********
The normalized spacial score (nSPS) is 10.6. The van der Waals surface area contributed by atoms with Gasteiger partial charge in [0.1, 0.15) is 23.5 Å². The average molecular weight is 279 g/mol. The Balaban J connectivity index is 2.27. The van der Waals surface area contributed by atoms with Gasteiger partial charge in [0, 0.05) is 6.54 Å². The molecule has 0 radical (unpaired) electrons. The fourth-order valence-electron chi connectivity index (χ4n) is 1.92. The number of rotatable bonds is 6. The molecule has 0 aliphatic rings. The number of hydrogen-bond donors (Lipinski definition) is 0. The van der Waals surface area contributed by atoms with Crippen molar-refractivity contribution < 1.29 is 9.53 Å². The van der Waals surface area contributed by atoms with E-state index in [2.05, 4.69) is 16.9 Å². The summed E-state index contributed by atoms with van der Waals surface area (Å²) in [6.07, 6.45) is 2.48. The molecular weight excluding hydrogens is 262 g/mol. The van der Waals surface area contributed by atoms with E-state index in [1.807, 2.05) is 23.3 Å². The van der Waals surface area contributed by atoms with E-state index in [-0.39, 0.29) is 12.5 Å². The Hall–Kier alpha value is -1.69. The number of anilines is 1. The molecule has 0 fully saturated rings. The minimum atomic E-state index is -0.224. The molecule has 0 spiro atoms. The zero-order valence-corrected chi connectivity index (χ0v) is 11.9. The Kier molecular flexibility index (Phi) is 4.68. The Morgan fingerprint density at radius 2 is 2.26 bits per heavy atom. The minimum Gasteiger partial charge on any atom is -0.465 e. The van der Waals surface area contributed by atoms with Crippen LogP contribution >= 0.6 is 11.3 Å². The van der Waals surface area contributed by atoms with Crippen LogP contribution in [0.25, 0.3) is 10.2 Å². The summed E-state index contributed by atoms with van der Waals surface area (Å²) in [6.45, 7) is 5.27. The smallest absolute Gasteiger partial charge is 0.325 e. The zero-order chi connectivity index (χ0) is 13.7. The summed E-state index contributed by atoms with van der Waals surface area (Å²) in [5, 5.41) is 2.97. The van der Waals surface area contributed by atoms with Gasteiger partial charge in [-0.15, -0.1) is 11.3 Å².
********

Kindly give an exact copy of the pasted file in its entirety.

The normalized spacial score (nSPS) is 10.6. The van der Waals surface area contributed by atoms with Gasteiger partial charge in [0.1, 0.15) is 23.5 Å². The average molecular weight is 279 g/mol. The Balaban J connectivity index is 2.27. The van der Waals surface area contributed by atoms with Gasteiger partial charge in [0, 0.05) is 6.54 Å². The molecule has 0 radical (unpaired) electrons. The fourth-order valence-electron chi connectivity index (χ4n) is 1.92. The number of rotatable bonds is 6. The molecule has 0 aliphatic rings. The number of hydrogen-bond donors (Lipinski definition) is 0. The van der Waals surface area contributed by atoms with Crippen molar-refractivity contribution < 1.29 is 9.53 Å². The van der Waals surface area contributed by atoms with E-state index in [2.05, 4.69) is 16.9 Å². The summed E-state index contributed by atoms with van der Waals surface area (Å²) in [6.07, 6.45) is 2.48. The molecular weight excluding hydrogens is 262 g/mol. The van der Waals surface area contributed by atoms with E-state index in [1.807, 2.05) is 23.3 Å². The van der Waals surface area contributed by atoms with E-state index in [-0.39, 0.29) is 12.5 Å². The Hall–Kier alpha value is -1.69. The number of anilines is 1. The molecule has 0 fully saturated rings. The minimum atomic E-state index is -0.224. The molecule has 0 spiro atoms. The zero-order valence-corrected chi connectivity index (χ0v) is 11.9. The Kier molecular flexibility index (Phi) is 4.68. The Morgan fingerprint density at radius 2 is 2.26 bits per heavy atom. The minimum Gasteiger partial charge on any atom is -0.465 e. The van der Waals surface area contributed by atoms with Crippen LogP contribution >= 0.6 is 11.3 Å². The van der Waals surface area contributed by atoms with Crippen LogP contribution in [0.25, 0.3) is 10.2 Å². The summed E-state index contributed by atoms with van der Waals surface area (Å²) in [6.45, 7) is 5.27. The smallest absolute Gasteiger partial charge is 0.325 e. The zero-order chi connectivity index (χ0) is 13.7. The summed E-state index contributed by atoms with van der Waals surface area (Å²) in [5, 5.41) is 2.97. The van der Waals surface area contributed by atoms with Gasteiger partial charge in [-0.15, -0.1) is 11.3 Å².